Thomas Gilman Wins Bronze Medal At 2020 Olympics

By RossWB on August 5, 2021 at 7:30 am
NBC/The Olympic Channel

Welcome to the club, Thomas Gilman. The Olympic medal-winners club, that is. Gilman stormed through the repechage bracket today to claim a bronze medal at 57 kg in the 2020 Tokyo Olympics. 

Gilman's Olympic journey started with a great performance but a bitterly disappointing result. Facing two-time defending World champion Zaur Uguev from the Russian Olympic Committee, Gilman wrestled a very smart and controlled match against an extremely capable and dangerous opponent. He led 1-1 on tiebreaker criteria halfway through the match, then opened up a 4-3 lead in the second period with a takedown and a push-out point. He maintained that lead into the final 10 seconds before Uguev was able to use some slick action to secure a winning takedown with just seconds left. It was a gutting loss, but certainly a performance Gilman could be proud of -- he took the best in the world at 57 kg to the absolute limit.

Fortunately, Uguev lived up to that "best in the world" billing and won his next two matches to make it to the gold medal match at 57 kg. That granted Gilman a reprieve -- and a shot to contend for a bronze medal -- by pulling him into repechage (think: consolation bracket), Given that second chance, Gilman did not waste it. 

He tore through his first opponent in repechage, blitzing Uzbekistan's Gulomjon Abdullaev with a stunning 11-1 technical superiority victory in the first period. Like Gilman, Abdullaev had also taken Uguev to the limit in his match with the Russian, losing 6-6 on tiebreaker criteria after Uguev scored a takedown in the final seconds of the bout. Abdullaev got absolutely torched by Gilman, though. After an early 1-1 tie, Gilman got a takedown to go up 3-1 and then blew the match open with a series of leg lace exposures that gave him a 9-1 lead. One final takedown a few moments later secured the 11-1 win, in just 2:07 of mat time. 

Beating Abdullaev sent Gilman to the bronze medal match, against Iran's Reza Atri. He did not waste his chance. He used a pair of takedowns and a push-out to open up a 5-0 lead at the break. He didn't let up in the second period, either, adding two more takedowns to open up a 9-0 lead before conceding a push-out point to make the final score 9-1. Gilman's performance on Day 2 of competition here was a brilliant display of controlled dominance; outscoring some very good wrestlers 20-2 in the repechage matches is damn impressive stuff.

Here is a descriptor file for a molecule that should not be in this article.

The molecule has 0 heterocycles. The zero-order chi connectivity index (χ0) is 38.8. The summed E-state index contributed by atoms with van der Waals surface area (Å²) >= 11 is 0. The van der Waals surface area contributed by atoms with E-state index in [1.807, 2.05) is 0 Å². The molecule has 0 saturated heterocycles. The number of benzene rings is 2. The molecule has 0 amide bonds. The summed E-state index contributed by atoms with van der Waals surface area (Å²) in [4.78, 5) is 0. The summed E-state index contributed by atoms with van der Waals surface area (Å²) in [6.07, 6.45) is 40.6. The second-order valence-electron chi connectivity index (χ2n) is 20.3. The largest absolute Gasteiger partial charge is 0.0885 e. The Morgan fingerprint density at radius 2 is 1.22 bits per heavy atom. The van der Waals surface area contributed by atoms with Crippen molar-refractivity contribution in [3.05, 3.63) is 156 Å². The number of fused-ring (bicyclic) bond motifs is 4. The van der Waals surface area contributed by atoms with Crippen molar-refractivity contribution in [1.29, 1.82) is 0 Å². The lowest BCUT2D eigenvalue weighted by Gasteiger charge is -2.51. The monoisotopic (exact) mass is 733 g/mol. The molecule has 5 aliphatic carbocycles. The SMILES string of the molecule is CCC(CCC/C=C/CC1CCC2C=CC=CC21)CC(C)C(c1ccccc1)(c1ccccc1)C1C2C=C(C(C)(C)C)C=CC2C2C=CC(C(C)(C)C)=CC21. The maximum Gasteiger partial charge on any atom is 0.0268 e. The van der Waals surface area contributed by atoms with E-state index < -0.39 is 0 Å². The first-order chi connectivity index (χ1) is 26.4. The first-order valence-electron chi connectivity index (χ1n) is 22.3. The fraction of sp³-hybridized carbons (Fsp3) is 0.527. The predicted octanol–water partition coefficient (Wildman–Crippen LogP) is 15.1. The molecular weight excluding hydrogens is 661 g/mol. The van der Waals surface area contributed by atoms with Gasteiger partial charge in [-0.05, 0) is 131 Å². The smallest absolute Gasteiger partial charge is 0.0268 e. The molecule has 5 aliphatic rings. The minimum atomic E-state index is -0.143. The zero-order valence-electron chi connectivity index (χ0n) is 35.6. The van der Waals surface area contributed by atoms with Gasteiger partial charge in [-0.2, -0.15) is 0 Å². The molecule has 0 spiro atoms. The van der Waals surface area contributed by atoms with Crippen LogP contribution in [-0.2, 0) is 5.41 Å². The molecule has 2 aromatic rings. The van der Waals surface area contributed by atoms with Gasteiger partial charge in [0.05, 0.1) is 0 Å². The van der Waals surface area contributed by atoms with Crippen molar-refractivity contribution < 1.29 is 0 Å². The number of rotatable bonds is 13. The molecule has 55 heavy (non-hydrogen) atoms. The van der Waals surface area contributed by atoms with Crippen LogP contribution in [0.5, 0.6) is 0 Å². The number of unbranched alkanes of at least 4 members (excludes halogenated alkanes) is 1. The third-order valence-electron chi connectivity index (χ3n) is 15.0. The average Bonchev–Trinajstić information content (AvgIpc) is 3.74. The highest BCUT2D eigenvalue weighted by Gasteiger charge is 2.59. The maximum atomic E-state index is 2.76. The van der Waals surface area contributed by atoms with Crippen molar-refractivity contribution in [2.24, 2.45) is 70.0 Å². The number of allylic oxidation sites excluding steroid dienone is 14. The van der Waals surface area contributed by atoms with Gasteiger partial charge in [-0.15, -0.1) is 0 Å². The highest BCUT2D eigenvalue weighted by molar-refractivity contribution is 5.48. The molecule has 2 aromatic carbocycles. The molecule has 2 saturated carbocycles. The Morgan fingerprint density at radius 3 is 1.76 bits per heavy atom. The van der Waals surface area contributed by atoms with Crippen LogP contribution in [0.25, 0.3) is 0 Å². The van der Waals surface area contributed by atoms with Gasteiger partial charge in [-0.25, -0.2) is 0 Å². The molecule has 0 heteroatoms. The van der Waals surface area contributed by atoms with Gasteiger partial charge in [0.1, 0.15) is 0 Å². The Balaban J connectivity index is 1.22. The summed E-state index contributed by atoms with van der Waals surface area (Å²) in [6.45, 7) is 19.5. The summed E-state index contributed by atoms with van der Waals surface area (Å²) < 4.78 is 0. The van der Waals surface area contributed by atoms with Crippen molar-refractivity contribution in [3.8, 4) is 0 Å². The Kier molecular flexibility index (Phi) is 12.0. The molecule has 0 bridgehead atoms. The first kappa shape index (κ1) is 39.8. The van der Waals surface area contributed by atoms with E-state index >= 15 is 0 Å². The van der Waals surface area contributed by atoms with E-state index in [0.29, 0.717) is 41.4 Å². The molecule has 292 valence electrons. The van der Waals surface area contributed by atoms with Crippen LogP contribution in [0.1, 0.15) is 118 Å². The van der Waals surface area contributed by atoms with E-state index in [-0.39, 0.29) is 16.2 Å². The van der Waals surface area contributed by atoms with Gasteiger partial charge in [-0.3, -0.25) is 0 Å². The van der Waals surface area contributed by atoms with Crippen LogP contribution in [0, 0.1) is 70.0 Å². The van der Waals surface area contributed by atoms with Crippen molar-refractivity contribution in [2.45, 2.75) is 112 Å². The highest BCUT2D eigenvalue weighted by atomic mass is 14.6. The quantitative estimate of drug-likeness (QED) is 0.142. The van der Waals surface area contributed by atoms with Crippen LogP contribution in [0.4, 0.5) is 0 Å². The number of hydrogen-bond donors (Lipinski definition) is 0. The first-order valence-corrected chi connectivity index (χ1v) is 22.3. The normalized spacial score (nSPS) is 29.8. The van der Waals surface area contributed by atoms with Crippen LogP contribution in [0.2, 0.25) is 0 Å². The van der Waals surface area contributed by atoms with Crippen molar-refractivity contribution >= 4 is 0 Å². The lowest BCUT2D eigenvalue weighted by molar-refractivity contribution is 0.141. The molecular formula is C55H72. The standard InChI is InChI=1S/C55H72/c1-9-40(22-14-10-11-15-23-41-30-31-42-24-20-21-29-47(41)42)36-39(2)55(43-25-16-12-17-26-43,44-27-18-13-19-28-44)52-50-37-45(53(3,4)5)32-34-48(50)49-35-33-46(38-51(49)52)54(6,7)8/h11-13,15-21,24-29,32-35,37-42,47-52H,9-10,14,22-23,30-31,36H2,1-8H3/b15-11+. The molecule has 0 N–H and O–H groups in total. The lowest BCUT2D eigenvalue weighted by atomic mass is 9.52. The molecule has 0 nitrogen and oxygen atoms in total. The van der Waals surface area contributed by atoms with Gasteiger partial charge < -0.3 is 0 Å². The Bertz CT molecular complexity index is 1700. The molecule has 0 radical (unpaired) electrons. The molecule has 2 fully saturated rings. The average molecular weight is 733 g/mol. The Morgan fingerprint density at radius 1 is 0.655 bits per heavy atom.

Gilman is the first U.S. man to medal at the Olympics at this weight since Henry Cejudo won a gold medal at the 2008 Olympics in Beijing (the weight was technically 55 kg then). This victory also makes Gilman the 10th former Iowa wrestler to win an Olympic medal and the first since Terry Brands and Lincoln McIlravy won bronze medals at the 2000 Sydney Olympics. That's some pretty elite company for Gilman to be calling home now. The other Iowa alums to medal at the Olympics: 

  • Terry McCann -- gold (Rome 1960)
  • Ed Banach -- gold (Los Angeles 1984)
  • Lou Banach -- gold (Los Angeles 1984)
  • Barry Davis -- silver (Los Angeles 1984)
  • Randy Lewis -- gold (Los Angeles 1984)
  • Chris Campbell -- bronze (Barcelona 1992)
  • Tom Brands -- gold (Atlanta 1996)
  • Terry Brands -- bronze (Sydney 2000)
  • Lincoln McIlravy -- bronze (Sydney 2000)

That's a great club to be in.

Congratulations to Thomas Gilman on an excellent showing at the Tokyo Olympics. He more than held his own against some of the best wrestlers in the world at 57 kg; he was a whisker away from beating a man who's now won three straight World or Olympic titles at that weight (Uguev) and he absolutely smashed his opponents in the two repechage matches. This is certainly a performance to take some pride in. Helluva job, Thomas. 


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